It does not mean we must all agree on any political issue. Quite the contrary. That, too, is part of our magic. But we must be willing to resolve those differences through democratic means—including vigorous protest, so long as it remains peaceful.
But ideologies rooted in racial supremacy and/or violence are anathema to this grand idea. Recall the one proviso I mentioned in 2013: There really isn’t a catch, either, except that the new American accept our laws and certain very basic cultural norms. The paradox is that those cultural norms are based largely around individual freedom or self-determination, which means “embracing” them might mean only “live and let live.”
The mistake I made then was not clarifying that this bargain doesn’t apply only to new Americans.
It applies to all of us.
Those who lack the courage to embrace the American idea because they are too afraid to let go of their “tribal” identity cannot become fully American. Even if their family has been here for hundreds of years. People who have only lawlessness and hatred and violence and fear-mongering to give to our society have no place in our society, whether they were born here or not.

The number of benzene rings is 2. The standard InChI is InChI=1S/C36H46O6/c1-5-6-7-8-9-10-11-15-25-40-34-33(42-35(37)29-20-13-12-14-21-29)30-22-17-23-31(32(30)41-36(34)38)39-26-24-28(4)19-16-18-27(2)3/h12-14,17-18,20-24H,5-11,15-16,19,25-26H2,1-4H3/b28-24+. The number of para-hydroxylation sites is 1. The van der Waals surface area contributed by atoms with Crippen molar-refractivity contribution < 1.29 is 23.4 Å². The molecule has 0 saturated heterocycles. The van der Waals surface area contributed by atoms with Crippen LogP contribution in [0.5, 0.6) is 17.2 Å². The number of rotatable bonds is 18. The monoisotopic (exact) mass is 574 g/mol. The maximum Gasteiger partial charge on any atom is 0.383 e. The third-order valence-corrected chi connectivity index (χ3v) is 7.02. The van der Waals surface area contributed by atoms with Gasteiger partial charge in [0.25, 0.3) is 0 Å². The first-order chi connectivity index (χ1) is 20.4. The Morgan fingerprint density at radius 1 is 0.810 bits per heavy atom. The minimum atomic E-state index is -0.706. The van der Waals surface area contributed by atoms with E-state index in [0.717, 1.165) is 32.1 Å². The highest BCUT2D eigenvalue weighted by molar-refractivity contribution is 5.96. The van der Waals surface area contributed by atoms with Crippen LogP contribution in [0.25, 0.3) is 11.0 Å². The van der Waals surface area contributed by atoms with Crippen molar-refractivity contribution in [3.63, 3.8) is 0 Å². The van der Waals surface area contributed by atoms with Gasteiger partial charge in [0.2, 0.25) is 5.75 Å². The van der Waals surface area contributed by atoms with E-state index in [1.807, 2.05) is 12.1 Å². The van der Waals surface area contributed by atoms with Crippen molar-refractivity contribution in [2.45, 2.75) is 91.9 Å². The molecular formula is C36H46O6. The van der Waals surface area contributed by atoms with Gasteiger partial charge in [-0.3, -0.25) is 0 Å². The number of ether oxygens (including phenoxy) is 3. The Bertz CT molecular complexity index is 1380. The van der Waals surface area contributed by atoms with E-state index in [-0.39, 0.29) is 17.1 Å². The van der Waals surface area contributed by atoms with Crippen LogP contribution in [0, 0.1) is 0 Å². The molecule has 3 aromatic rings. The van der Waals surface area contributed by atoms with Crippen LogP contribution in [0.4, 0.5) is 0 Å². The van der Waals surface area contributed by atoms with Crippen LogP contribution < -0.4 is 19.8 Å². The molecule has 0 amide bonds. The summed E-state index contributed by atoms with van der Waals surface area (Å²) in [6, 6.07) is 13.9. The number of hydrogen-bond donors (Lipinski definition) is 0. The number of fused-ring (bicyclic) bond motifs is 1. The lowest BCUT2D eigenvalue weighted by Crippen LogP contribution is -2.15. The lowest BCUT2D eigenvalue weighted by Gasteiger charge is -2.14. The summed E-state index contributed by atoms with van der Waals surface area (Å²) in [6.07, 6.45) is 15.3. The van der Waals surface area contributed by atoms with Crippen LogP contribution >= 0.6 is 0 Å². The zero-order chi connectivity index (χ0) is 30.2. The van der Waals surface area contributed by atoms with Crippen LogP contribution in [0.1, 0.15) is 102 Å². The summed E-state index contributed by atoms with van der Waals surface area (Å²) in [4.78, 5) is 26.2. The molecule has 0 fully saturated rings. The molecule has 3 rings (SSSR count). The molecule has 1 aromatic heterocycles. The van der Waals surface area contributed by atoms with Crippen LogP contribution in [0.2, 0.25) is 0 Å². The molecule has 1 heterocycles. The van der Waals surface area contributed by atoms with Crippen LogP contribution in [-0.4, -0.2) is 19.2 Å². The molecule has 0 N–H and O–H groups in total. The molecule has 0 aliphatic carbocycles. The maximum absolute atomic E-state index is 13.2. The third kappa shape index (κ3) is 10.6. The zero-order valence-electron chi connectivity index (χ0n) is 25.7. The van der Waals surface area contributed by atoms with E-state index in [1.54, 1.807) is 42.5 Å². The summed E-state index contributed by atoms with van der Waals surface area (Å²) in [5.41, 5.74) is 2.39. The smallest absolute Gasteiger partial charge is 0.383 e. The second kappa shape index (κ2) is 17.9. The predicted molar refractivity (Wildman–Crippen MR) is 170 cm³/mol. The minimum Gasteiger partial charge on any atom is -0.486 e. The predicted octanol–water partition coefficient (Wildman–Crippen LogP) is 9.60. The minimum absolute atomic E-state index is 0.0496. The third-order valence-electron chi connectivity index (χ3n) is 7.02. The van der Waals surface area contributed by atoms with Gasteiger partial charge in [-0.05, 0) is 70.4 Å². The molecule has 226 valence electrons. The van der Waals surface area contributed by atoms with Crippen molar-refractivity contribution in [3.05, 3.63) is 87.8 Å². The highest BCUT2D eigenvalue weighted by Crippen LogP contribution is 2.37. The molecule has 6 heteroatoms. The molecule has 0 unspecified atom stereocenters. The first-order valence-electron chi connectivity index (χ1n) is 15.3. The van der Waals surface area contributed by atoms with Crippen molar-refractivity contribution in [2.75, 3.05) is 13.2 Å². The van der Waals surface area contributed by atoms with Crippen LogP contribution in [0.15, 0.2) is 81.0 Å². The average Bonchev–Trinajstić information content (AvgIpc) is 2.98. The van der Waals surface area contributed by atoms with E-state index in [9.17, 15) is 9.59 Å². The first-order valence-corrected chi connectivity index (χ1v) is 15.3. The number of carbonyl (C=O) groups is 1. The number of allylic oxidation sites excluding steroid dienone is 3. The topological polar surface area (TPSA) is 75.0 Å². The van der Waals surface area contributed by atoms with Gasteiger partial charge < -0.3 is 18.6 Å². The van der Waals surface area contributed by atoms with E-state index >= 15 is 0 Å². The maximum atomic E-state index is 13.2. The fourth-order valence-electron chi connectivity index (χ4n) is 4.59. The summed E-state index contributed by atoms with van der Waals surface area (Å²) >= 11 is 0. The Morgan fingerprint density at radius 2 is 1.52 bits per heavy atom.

I must confess that I pity them. They are depriving themselves of the full, wondrous, unique experience of what it means to be American—an experience for which the soulless, insipidly narrow, anything-but-unique pursuit of ethnic superiority is no substitute.
The question now is are we willing to prevent these forces from undermining those who do accept the American idea? (Hint: That effort doesn’t begin with punching anyone.)
We’re still a long way from becoming that cesspool of bickering, identity-obsessed factions about which I warned.
But we’re a bit closer than we were last week.
Nonetheless, I remain cautiously optimistic. The United States is a land of 330 million people. I am resolute in the belief that the clear majority, regardless of political affiliation, ethnicity, occupation, or religion, accepts the fundamental premise upon which the best version of America is based. These are the Real Americans.
However, as I said before, protecting that beautiful premise will take work. By every one of us. In word and deed. Tirelessly. For the rest of our lives.